Sex differences in the effects of muramyl dipeptide and lipopolysaccharide on locomotor activity and the development of behavioral tolerance in rats

Christopher G. Engeland, Martin Kavaliers, Klaus Peter Ossenkopp

Research output: Contribution to journalArticle

63 Scopus citations

Abstract

Administration of bacterial agents, such as muramyl dipeptide (MDP) or lipopolysaccharide (LPS), induces a number of illness symptoms including decreased locomotor activity and weight loss. This study provides a detailed multivariate assessment of the effects of repeated exposures of various doses of MDP and LPS, alone and in combination, on various aspects of locomotion in male and female rats. Animals were given a single intraperitoneal injection of either MDP (0.8 or 1.6 mg/kg), LPS (100 or 200 μg/kg), a combination of MDP and LPS (0.8 mg/kg and 100 μg/kg, respectively), or vehicle on Days 1, 4, and 7. Two hours after each injection, locomotor activity was recorded for 30 min in an automated open-field. Both doses of LPS and the high dose of MDP produced significant decrements in locomotor activity in male and female rats, with tolerance becoming evident over repeated administrations, although LPS decreased activity more robustly than MDP. Sex differences were evident in the combined effects of MDP and LPS. Together, MDP and LPS reduced male activity levels in an additive manner but significantly potentiated both horizontal and vertical activity decrements in females. In addition, the rate of behavioral tolerance development to repeated bacterial injections was significantly higher in females than in males. These findings provide evidence for sex differences in the actions of MDP and LPS on various aspects of locomotor activity and in the development of behavioral tolerance to infection.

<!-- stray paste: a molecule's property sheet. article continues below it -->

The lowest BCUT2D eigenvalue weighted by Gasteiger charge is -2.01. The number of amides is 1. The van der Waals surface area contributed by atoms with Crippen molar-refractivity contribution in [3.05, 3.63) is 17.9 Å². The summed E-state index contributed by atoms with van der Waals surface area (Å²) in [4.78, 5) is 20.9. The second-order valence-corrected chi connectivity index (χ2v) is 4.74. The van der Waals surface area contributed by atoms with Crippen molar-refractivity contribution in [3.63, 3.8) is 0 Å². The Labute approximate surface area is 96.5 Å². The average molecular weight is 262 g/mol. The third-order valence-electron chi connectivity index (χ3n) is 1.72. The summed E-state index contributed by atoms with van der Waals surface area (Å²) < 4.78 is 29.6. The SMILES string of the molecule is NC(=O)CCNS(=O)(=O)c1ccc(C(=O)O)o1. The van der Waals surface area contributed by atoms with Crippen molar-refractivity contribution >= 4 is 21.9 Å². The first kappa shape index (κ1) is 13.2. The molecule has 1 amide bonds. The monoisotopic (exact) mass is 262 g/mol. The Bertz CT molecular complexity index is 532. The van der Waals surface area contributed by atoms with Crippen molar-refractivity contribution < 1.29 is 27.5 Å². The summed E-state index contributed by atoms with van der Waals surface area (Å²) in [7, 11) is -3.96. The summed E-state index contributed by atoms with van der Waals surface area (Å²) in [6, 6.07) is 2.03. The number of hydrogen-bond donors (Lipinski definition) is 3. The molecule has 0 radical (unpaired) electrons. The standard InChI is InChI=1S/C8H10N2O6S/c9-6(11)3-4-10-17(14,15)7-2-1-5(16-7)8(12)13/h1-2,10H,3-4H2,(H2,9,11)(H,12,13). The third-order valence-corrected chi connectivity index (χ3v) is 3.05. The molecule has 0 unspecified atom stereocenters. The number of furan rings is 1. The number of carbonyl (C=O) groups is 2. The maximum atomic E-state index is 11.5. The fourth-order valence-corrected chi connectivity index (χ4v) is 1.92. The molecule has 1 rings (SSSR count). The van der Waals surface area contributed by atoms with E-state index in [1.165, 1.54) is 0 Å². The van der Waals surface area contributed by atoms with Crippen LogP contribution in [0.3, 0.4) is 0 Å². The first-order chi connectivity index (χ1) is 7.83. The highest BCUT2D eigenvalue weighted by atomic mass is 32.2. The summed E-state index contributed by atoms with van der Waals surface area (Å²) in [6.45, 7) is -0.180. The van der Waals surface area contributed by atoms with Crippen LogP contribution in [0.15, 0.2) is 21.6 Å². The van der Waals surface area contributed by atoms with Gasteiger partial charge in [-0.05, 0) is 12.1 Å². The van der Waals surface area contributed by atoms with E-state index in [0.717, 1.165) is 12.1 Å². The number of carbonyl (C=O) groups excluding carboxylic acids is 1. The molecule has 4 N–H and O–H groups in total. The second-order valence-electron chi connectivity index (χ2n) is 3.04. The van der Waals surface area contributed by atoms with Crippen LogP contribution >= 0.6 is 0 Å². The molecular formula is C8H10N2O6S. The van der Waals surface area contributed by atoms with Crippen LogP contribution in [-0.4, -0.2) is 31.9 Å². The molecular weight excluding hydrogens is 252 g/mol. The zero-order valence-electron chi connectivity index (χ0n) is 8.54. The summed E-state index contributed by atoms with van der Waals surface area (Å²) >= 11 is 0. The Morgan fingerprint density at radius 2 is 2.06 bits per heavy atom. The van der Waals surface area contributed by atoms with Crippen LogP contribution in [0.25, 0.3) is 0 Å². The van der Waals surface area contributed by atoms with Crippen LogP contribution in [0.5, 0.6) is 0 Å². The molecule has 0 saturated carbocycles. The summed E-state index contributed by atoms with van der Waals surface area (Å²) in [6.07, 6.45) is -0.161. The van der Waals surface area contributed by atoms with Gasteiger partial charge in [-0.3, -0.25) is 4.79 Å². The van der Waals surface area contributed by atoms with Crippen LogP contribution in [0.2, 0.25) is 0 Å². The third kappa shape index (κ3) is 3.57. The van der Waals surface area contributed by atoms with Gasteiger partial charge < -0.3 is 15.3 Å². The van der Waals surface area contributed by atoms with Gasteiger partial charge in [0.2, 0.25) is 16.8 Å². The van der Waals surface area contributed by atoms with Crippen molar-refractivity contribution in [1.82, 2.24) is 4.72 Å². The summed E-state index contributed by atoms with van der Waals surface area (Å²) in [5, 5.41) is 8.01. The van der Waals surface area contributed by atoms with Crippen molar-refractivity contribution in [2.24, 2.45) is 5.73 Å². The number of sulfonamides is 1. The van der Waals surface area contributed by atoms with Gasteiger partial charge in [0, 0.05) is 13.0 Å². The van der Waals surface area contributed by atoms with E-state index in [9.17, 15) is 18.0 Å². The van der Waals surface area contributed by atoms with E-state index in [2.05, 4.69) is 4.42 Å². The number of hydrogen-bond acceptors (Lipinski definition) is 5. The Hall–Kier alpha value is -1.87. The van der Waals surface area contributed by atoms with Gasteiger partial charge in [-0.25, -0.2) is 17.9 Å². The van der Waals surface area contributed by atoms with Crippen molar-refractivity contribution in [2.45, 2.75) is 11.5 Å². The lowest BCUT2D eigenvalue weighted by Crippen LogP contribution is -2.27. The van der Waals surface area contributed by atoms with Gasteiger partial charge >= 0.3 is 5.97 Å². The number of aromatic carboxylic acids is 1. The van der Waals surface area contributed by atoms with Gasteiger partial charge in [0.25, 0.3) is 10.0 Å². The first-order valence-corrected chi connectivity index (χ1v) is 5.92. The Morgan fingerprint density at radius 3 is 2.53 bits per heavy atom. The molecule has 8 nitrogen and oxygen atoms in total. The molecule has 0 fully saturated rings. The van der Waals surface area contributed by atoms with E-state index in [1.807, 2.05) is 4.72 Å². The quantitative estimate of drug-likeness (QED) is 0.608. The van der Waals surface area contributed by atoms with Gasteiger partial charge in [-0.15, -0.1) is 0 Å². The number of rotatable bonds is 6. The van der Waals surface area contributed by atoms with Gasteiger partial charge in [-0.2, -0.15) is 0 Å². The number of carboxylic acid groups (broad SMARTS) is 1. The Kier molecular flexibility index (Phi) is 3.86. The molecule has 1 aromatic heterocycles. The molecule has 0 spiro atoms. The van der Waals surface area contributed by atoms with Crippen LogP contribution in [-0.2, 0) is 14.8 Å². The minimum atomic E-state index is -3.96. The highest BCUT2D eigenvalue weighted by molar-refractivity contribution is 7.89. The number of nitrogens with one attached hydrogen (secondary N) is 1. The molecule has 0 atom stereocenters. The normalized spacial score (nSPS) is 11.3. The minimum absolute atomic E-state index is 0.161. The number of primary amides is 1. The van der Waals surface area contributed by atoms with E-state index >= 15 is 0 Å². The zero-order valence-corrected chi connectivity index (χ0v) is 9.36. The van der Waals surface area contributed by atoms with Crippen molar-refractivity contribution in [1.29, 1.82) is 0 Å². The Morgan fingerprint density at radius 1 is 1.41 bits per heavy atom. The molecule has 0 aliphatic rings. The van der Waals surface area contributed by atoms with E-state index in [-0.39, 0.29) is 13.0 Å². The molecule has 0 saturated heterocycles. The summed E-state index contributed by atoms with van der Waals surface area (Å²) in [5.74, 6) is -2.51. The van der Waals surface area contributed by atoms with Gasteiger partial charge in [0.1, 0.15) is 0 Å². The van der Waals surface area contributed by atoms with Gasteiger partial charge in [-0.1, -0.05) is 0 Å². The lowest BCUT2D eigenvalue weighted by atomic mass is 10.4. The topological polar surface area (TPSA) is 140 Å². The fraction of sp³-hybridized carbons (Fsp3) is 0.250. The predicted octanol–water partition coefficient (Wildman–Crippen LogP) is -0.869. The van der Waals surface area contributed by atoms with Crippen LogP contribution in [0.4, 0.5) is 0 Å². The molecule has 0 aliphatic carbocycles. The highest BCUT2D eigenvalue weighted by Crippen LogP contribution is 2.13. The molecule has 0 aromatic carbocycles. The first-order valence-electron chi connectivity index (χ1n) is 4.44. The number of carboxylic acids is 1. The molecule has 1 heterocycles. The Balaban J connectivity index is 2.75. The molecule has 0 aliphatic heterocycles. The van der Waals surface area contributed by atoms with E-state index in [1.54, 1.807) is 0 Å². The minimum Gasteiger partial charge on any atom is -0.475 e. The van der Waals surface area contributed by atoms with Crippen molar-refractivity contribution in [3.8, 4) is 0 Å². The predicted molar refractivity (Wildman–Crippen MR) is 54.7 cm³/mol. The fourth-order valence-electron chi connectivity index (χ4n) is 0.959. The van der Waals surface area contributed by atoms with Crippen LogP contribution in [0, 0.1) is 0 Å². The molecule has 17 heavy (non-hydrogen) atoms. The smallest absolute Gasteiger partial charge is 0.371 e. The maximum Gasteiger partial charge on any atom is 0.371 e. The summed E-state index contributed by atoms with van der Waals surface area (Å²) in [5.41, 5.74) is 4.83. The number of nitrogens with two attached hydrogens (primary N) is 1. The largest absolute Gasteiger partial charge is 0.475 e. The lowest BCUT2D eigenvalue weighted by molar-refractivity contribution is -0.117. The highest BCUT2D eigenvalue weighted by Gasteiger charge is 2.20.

Original languageEnglish (US)
Pages (from-to)433-447
Number of pages15
JournalPharmacology Biochemistry and Behavior
Volume74
Issue number2
DOIs
StatePublished - Jan 1 2003

All Science Journal Classification (ASJC) codes

  • Biochemistry
  • Toxicology
  • Pharmacology
  • Clinical Biochemistry
  • Biological Psychiatry
  • Behavioral Neuroscience

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